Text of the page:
When was the last time someone broke into your house to give you something?
…SPAMMED your email inbox to give you free money (no…really give you free money)?
…brandished a knife in a dark alley and then forced you to take his watch and wallet?
If you’ve never experienced any of the above you’re in good company; nobody has. Luckily, the United States Department of Commerce, Census Bureau is here to see to it none of us miss out.
Approximately 4 weeks ago, my father-in-law (“FIL”) received an envelope in the mail. In large print on the front of the envelope, boxed and bolded, was the following admonishment
The American Community Survey
YOUR RESPONSE IS
REQUIRED BY LAW
FIL’s immediate (and appropriate) question was, “is this for real”?
Absolutely it’s for real, FIL. A quick perusal of the Census Bureau website confirmed that recipients of the Survey are expected to respond immediately and comprehensively. Or else.
But don’t worry; it’s all for your benefit. Just like everything the government does. This was confirmed via the Frequently Asked Questions brochure. Listed prominently therein was the following clarification:
How do I benefit by answering the American Community Survey?
Communities need data about the well-being of children, families, and the older population to provide services to them. By responding to the American Community Survey questionnaire, you are helping your community to establish goals, identify problems and solutions, and measure the performance of programs.
The data also are used to decide where to locate new highways, schools, hospitals, and community centers; to show a large corporation that a town has the workforce the company needs; and in many other ways.
See, FIL? The Census Bureau just needs to know a few things about you and your family so they can give you stuff.
…see to it the children are provided for.
…make sure you have the community facilities and services you’re entitled to.
…assure local employers that your area is, in fact, sized correctly for their workforce needs.
These goals are terrific, because without the census bureau probing for highly sensitive personal data from a small percentage of a given population, how would local communities ever provide basic services? How would a potential employer ever know whether a community could sustain its workforce needs? It’s not like they could just post openings on the Internet and expect candidates to respond to them for crying out loud.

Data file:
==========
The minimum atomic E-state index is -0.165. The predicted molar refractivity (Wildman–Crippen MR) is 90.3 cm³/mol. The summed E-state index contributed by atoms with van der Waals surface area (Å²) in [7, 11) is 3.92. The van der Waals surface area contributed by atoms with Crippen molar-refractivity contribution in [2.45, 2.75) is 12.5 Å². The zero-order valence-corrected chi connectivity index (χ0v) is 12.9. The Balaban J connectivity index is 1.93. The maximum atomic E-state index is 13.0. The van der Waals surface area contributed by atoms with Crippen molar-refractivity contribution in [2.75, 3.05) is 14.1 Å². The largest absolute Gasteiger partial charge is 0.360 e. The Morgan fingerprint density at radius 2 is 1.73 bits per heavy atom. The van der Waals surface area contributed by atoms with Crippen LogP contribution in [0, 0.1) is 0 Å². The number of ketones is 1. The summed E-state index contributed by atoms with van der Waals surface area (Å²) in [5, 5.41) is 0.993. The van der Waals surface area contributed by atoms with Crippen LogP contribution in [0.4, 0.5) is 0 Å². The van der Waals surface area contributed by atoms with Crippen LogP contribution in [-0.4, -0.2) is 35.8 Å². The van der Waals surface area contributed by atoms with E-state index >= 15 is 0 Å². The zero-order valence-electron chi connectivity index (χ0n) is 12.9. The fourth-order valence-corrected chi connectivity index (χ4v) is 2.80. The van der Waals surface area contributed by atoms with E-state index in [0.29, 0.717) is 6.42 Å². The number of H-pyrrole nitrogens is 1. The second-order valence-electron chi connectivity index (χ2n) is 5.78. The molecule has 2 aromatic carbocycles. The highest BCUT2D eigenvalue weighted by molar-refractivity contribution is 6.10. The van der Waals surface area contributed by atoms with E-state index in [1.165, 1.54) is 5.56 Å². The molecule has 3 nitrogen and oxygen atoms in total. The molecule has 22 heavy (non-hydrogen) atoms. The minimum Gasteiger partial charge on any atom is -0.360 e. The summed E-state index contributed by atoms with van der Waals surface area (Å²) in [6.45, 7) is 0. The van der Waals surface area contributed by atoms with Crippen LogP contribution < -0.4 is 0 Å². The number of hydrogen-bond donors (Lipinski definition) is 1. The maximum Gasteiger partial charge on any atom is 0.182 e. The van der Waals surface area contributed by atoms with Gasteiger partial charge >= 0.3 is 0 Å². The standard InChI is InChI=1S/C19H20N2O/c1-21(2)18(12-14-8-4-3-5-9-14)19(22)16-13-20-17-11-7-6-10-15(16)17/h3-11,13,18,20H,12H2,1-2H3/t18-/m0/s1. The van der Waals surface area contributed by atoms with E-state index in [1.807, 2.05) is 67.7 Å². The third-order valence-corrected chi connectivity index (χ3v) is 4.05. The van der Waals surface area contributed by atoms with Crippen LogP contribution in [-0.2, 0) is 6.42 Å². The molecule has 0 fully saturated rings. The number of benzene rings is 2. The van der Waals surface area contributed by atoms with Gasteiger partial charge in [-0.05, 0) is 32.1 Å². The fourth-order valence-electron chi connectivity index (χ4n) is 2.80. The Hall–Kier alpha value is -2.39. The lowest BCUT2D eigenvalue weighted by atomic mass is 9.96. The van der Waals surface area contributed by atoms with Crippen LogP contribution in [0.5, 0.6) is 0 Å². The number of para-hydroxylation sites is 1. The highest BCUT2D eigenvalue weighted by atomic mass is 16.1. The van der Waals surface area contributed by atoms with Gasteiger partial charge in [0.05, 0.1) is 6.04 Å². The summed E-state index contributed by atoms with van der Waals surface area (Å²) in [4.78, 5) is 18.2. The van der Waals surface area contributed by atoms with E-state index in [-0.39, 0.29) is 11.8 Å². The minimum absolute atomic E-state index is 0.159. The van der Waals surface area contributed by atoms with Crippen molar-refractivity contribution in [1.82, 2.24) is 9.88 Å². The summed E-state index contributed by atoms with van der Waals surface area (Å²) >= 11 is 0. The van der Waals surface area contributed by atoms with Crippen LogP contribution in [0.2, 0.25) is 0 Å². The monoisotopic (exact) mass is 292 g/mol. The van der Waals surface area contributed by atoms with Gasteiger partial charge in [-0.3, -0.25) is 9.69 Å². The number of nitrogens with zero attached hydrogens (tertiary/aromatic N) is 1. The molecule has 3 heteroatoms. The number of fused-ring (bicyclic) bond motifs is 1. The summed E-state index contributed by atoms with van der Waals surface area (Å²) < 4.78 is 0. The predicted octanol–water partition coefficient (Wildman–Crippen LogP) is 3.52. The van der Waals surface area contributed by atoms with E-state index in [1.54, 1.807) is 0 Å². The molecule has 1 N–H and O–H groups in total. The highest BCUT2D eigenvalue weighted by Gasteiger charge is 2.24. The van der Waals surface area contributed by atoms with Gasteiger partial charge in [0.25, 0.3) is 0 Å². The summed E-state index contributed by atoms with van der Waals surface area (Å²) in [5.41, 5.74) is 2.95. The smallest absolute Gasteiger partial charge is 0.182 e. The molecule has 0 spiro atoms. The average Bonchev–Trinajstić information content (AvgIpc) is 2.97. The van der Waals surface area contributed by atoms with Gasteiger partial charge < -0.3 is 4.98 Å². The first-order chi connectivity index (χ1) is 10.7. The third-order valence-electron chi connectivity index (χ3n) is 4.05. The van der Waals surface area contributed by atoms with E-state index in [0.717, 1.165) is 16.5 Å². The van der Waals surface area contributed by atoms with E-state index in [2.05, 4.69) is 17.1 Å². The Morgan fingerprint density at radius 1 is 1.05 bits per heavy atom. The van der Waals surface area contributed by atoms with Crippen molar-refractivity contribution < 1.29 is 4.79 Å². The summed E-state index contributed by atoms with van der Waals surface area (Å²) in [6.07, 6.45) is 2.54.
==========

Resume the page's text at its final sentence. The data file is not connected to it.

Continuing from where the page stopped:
Okay, so despite the rather strident warnings at the outset, the thought of a census survey per se is not that disturbing. But there were quite a few things about this particular Survey that jumped off the pages as noteworthy (read as: completely ridiculous).
For instance, the questions included in the American Community Survey are abundant, invasive, and comically inane. Some of the questions in the HOUSING section include (paraphrased):
- What kind of home do you live in?
- How big is your home?
- In what year was your home built?
- How much land does your home sit on?
- How much money did you receive last year from the sale of agricultural products from the property your home sits on?
- How many rooms are in the home?
- How many of these rooms are bedrooms?
- Does the home have hot and cold running water?
- Does the home a flush toilet?
- Does the home a bathtub or shower?
- Does the home a sink with a faucet?
- Does the home a stove or range?
- Does the home have a refrigerator?
- Does the home have telephone service from which you can both make and receive calls?
- Does anyone in the home use a desktop, laptop, netbook, or notebook computer?
- Does anyone in the home use a handheld computer, smart mobile phone, or other wireless computer?
- Does the home have access to the Internet?
- If so, what kind of Internet access does the home have? Dial-up? DSL? Cable modem? Fiber optic? Mobile broadband? Satellite? Other?
- How many automobiles are kept at home for the use of the family?
- Which fuel is used most for heating the home?